Employers are eliminating jobs at a rapid pace as the coronavirus pandemic forces businesses across the United States to close their doors, overwhelming unemployment offices and deepening the outbreak’s effect on the economy.
Official government data isn't expected to reveal the extent of the economic disruption until April 3, when the Department of Labor releases its March jobs report.
But the forecast is ominous, as COVID-19, the disease caused by the novel coronavirus, places severe strains on American life and the economy. Planes are sitting idle as airlines cancel flights; cruises are suspended, retailers -- including Apple, Nike and Nordstrom -- have closed their doors; state governments have forced bars and restaurants to close and millions of Americans are working from home.
Kevin Hassett, the former White House Council of Economic Advisers chairman, issued a dire warning during a CNN interview that jobs reports for March and April could show horrific numbers on a scale unseen since the 2008 financial crisis. He predicted losses of close to 1 million jobs in the coming reports.
"We really could see the worst jobs reports we've ever seen in our history," he said.
According to an NPR/Marist poll conducted on Friday and Saturday, 18 percent of households already reported someone being laid off or having hours reduced because of the virus outbreak, with people who earn less than $50,000 hit harder (25 percent) than those earning $50,000 or more (14 percent). People under the age of 45 were also harder hit (22 percent) compared to those over the age of 45 (12 percent).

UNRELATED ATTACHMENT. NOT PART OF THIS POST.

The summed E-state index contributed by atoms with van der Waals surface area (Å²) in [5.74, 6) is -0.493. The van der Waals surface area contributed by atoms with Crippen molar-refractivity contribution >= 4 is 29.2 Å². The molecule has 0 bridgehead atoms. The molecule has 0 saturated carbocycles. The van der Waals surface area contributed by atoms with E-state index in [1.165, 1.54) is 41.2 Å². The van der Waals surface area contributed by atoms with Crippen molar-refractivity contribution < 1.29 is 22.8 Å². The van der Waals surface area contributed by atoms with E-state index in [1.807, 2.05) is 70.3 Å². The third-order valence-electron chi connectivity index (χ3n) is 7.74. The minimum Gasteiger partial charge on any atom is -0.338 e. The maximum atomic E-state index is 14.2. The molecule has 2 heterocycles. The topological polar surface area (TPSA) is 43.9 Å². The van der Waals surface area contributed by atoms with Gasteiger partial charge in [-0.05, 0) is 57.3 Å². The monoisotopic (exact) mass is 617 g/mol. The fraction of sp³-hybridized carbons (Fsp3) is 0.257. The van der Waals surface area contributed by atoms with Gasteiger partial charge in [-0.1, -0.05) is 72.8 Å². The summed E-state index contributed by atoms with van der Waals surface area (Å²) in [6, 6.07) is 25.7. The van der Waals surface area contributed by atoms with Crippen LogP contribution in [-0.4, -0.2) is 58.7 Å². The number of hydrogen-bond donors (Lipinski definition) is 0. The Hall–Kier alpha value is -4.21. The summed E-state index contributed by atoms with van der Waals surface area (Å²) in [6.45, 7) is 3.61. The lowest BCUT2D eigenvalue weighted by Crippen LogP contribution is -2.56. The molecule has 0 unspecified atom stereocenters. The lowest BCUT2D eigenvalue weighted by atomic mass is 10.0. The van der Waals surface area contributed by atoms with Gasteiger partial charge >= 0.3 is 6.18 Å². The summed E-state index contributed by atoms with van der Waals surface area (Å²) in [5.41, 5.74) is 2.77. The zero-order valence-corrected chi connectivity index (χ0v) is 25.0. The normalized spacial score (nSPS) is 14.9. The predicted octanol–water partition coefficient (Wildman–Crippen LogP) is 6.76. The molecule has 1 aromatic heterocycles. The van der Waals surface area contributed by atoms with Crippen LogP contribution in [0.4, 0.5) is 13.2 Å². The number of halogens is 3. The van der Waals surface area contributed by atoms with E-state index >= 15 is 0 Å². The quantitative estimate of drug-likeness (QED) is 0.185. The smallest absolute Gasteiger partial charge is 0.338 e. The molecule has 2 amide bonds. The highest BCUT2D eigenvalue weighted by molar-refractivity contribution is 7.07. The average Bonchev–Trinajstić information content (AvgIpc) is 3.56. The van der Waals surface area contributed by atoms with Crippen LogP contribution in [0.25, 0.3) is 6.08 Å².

"A coronavirus recession is inevitable," Josh Bivens, director of research at the left-leaning Economic Policy Institute, wrote in a blog post. He estimated that at least 3 million jobs will be lost by summer.
JP Morgan economists predicted that the U.S. economy would shrink by 2 percent in the first quarter and as much as 10 percent in the second quarter.
During the past three days, unemployment insurance offices around the country were flooded with phone calls, and state unemployment websites crashed in Kentucky, Oregon and New York, according to multiple media reports.
Many unemployment offices are unprepared for the influx of worker claims. Despite the historically long 11-year economic expansion, 22 states and jurisdictions' unemployment trust funds are not prepared to pay out enough in unemployment benefits in the event of a recession, according to Labor Department data. Funds need to have enough reserves for a full year to be considered ready.